Chevrolet’s exit from the UK at the end of last year left General Motors without a value brand and the Viva has stepped in to mop up ex-Spark and Aveo customers.

The strategy is clear with Vauxhall’s new city car. It’s a value based proposition with a list price purposefully set to undercut rivals and the majority of sales will go to retail customers, mostly over 50s with a female bias. Vauxhall has earmarked just 5% of sales of the five-door only model to go to company car drivers, but there could be potential for more if the costs are anything to go by.

The model line-up is very simple with two trims to choose from and one naturally aspirated three-cylinder 1.0-litre petrol engine. There is an Ecoflex model option that brings CO2 emissions down to 99g/km, but this was not available to drive on the launch.

The £7490 P11D entry price for the SE isn’t just a marketing message to bring people in to buy the higher spec SL model either.  Vauxhall is expecting the entry model to take 60% of volume. Air-con is a £495 option for the SE and it might seem a bit odd not to include it as standard in 2015, but that still undercuts the Viva’s closest rival, the Citigo by £1380. Customers that want to spruce up what is a rather sober exterior design with some metallic paint can add it for £545.

The simple make up of the model lines, standard equipment and Vauxhall’s positioning of the car has related to an impressive residual value result of 37.5% and this outperforms rivals like the Citigo by five percentage points.

The high RV, low P11D price and decent 104g/km performance on the car we tested, means the Viva is the cheapest car to run in its class at 24p per mile. This compares with 26p on the Citigo, Hyundai i10 and the Kia Picanto.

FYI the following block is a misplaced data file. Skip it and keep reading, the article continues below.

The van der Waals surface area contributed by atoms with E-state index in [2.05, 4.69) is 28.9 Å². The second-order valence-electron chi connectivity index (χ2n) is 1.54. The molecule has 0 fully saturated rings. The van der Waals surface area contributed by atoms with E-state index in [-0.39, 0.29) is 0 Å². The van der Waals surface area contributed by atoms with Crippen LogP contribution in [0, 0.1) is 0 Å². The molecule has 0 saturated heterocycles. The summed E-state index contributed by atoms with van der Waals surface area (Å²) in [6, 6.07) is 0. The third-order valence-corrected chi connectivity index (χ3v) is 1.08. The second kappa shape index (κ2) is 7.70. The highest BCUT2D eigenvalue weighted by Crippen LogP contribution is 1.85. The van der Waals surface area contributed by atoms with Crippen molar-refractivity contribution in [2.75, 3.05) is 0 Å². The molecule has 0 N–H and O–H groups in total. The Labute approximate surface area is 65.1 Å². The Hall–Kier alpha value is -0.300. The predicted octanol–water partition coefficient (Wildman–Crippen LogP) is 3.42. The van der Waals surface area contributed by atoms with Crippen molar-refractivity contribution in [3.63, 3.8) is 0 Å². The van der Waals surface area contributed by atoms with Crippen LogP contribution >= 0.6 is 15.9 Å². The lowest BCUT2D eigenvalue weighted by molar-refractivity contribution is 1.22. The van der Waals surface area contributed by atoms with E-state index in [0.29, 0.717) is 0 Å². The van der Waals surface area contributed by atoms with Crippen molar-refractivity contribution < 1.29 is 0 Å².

With the low price, you would expect a pretty basic car and while it is very much a value based product, there is a generous level of standard specification available, including cruise control, lane departure warning and front electric windows on the SE trim. It is a bit of a shock not to see a car with a central touchscreen available, but Vauxhall will be adding its Intellilink system as an option early next year and the higher trim SL models will get Vauxhall’s OnStar in-car connectivity technology as standard from January next year.

There are some caveats with the Viva, which a low price and good spec can’t address. The 1.0-litre is fine, but it’s not quite as fizzy as the 115hp turbo charged version offered on the Corsa and Adam. It’s totally adequate for journeys about town, but you have to rev a bit to get up inclines. The boxy shape of the car means you get a bit of wind noise at higher speeds, but the noise from the engine is actually relatively quiet on the motorway.

The design of the exterior and interior are both quite sober, particularly in a base colour paint, but you could also look at this as the Viva not pretending to be something it’s not. If you’re looking for fuss and fancy design, go for an Adam.

While there won’t be many cries of hysteria for the revival of the Viva name, Vauxhall have put together a tidy little package born out of value and practicality which could make sense for some low mileage fleets.

Vauxhall Viva 1.0 SE

Model price range £7490-£9495
Residual value 37.5%
Depreciation £4965
Fuel £4945
Service, maintenance and repair £1420
Vehicle Excise Duty £0
National Insurance £559
Cost per mile 24.0p
Fuel consumption 62.8mpg
CO2 (BIK band) 104g/km (15%)
BIK 20/40% per month £20/£40
Warranty 3yrs/60,000mls
Boot space (min/max) 206/1013